Choosing the right course: Taree Sansbury

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There are so many pathways to choose from when it comes to full-time dance courses that deciding on your preferred route can be daunting. That's why we publish the Dance Australia Full-Time Studies Guide every year - to simplify that task.

'Think about what kind of dancer you want to become.' Taree Sansbury. Photo: Hayley Rose Photography.
'Think about what kind of dancer you want to become.' Taree Sansbury. Photo: Hayley Rose Photography.

In addition to bringing together information from over 90 school and institutions, the Full-Time Studies Guide includes first-hand accounts from recent graduates reflecting on on the choices they made when it came to full-time training, and the aspects of that training that have proven most valuable, from a professional perspective. Here we talk to NAISDA graduate Taree Sansbury.

Taree Sansbury
Independent artist
Training: Diploma of Professional Dance Performance, NAISDA Dance College, 2013

Why did you choose this course?
I wanted to experience cultural dance in an extremely thorough manner. There are on-site and off-site cultural residencies that happen in the first three years of training at NAISDA Dance College which are quite revealing and special times.

And why did you choose NAISDA Dance College?
I really wanted to attend NAISDA because of its history. It was originally birthed from political times in Australia’s history. I also had relatives who have passed through the institution and I see how this affected their sense of self and identity. I have looked up to many prominent NAISDA alumni who are still active in the dance community today and this was very much an incentive to come and study at NAISDA Dance College.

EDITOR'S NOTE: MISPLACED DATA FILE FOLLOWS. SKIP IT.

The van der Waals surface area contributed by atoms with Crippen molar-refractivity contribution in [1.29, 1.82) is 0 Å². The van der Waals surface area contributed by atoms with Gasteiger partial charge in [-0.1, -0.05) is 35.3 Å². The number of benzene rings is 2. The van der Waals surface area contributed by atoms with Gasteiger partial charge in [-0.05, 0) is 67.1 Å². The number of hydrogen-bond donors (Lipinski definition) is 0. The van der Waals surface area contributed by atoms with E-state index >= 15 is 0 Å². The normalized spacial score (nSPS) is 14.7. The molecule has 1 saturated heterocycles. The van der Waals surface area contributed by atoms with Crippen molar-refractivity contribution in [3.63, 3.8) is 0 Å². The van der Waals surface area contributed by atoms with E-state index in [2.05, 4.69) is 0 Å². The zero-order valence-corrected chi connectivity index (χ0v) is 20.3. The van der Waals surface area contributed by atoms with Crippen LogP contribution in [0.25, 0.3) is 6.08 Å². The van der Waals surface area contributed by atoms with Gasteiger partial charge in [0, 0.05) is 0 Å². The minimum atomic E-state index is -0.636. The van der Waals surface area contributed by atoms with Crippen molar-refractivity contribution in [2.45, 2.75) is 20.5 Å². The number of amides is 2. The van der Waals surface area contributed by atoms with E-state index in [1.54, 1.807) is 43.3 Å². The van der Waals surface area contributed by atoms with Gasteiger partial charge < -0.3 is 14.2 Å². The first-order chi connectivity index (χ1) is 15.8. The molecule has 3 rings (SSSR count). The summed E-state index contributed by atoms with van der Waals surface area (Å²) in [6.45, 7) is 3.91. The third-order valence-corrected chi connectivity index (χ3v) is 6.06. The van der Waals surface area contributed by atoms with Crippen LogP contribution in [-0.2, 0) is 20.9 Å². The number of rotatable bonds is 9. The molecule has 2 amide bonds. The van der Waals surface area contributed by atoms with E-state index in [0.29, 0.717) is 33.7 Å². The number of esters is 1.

Looking back at your training, what aspect of the course has been of most value to you?
Looking at the lineage from our teachers and how that knowledge is now revealed and lingers in my own choreographic choices. Your peers and networks become such a strong mechanism in opening up your world when you’re freshly graduated. The people who you train with can have a lasting effect on your career as well as any teacher/ trainer can share their network of people for you to access. This is key for establishing yourself and treading the waters of the arts industry.

What advice would you give a student who is deciding which courses to apply for?
Think about what kind of dancer you might want to become. Would you rather be a technique technician, or are you leaning towards performance making? I think it’s also important to consider where you would like to be based as the location of your chosen institution can have an effect on the network base you end up with post graduation.


Read five more interviews with recent graduates in the 2018 Full-Time Studies Guide, only available in the August/September issue of Dance Australia! There's also an article about what different course names mean and what questions you should ask to help you decide which course is best for you. Plus there's information about over 90 school and institutions, enabling you to easily compare information from different courses, including pre-requisites, audition dates and requirements, course content, career options and more. It’s all listed in alphabetical order, with a state-by-state index at the back.

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